In recent years an increasing number of substrates have been identified that are phosphorylated by CK1 isoforms in vitro or in vivo[1, 4, 5]. Several known substrates especially of the CK1α and δ isoforms are involved in oncogenic signaling pathways as Wnt/β-catenin (β-catenin; dishevelled (DVL); adenomatous polyposis coli (APC); nuclear factor of activated T cells, cytoplasmic 3 (NFATC3)), p53 (p53; p53/E3 ubiquitin-protein ligase Mdm2 (MDM2)), PI3K/AKT (forkhead box protein O1 (Foxo1)), and death receptor signaling (Fas-associated death domain protein (FADD); BH3-interactive domain death agonist (BID)). In addition, various interaction partners have been identified from which it is not known yet whether they can serve as a CK1 substrate. These include proteins that are involved in cell cycle, apoptosis induction, DNA repair, mitochondrial function and signal transduction. Moreover, several proteins involved in oncogenic signaling pathways are predicted to interact with the different CK1 isoforms (Table 1). These proteins mainly belong to the Hedgehog (GLI), Hippo (MST, YAP), Wnt/β-catenin (Axin, Dvl1-3, FZD1 and 5, GSK3, Wnt3A), NFκB (NFκBIA), TGF-beta/Smad (Smad3) or p53 (MDM2 and 4) -signaling pathways and hence are involved in regulation of the cell cycle, apoptosis induction or cell survival. Many of these interactants are known to be deregulated in tumor cells and interaction with CK1 isoforms might trigger tumor initiation or progression .
A distinctive feature of CK1 family members is their exclusive need of ATP to phosphorylate their substrates and their independency of other co-factors. They show a strong preference for primed, pre-phosphorylated substrates . Surprisingly, the substrate specificity defined in vitro differs from in vivo for the different CK1 family members  suggesting that the in vivo specificity is regulated by interaction partners, autophosphorylation or subcellular localization. Interaction with cellular proteins has been shown to be a major determinant of the localization of CK1 isoforms [31–35] and to either enhance or inhibit their activity [12, 13, 36].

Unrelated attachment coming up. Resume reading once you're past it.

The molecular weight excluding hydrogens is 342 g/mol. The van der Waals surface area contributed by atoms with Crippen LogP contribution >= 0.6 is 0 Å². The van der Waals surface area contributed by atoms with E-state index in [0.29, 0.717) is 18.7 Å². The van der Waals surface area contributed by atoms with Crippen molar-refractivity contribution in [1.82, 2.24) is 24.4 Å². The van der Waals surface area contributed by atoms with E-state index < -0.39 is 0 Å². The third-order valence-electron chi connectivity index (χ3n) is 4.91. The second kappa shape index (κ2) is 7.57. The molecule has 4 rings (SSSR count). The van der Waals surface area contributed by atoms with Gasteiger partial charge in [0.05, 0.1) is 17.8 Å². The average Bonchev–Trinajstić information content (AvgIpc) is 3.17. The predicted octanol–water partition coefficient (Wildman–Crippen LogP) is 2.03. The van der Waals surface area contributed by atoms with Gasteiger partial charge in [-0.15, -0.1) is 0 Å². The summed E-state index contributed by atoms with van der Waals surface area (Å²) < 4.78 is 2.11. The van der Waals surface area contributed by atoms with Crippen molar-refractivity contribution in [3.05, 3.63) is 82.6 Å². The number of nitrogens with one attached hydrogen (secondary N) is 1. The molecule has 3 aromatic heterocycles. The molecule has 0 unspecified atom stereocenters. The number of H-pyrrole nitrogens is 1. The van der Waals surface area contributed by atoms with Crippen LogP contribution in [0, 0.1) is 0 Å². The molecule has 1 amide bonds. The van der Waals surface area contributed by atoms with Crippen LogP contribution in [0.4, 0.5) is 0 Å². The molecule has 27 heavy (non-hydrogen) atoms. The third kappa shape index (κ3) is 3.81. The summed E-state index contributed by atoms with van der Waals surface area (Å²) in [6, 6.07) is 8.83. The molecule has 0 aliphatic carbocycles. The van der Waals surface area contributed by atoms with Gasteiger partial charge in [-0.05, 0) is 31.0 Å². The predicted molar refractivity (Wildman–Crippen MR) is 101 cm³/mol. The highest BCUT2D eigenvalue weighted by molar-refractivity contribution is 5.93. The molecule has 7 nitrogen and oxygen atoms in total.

Biological functions of CK1-isoforms
The wide range of substrates shows that the CK1 family members are involved in multiple cellular processes. For example they are involved in the regulation of membrane trafficking, cytokinesis, vesicular transport, ribosome biogenesis, DNA repair, signal transduction pathways and in the circadian rhythm [1, 5, 37]. Up to now most evidence points to important regulatory roles of the isoforms CK1α, CK1δ and CK1ϵ, while the role of the gamma-isoforms are still enigmatic and not very well investigated.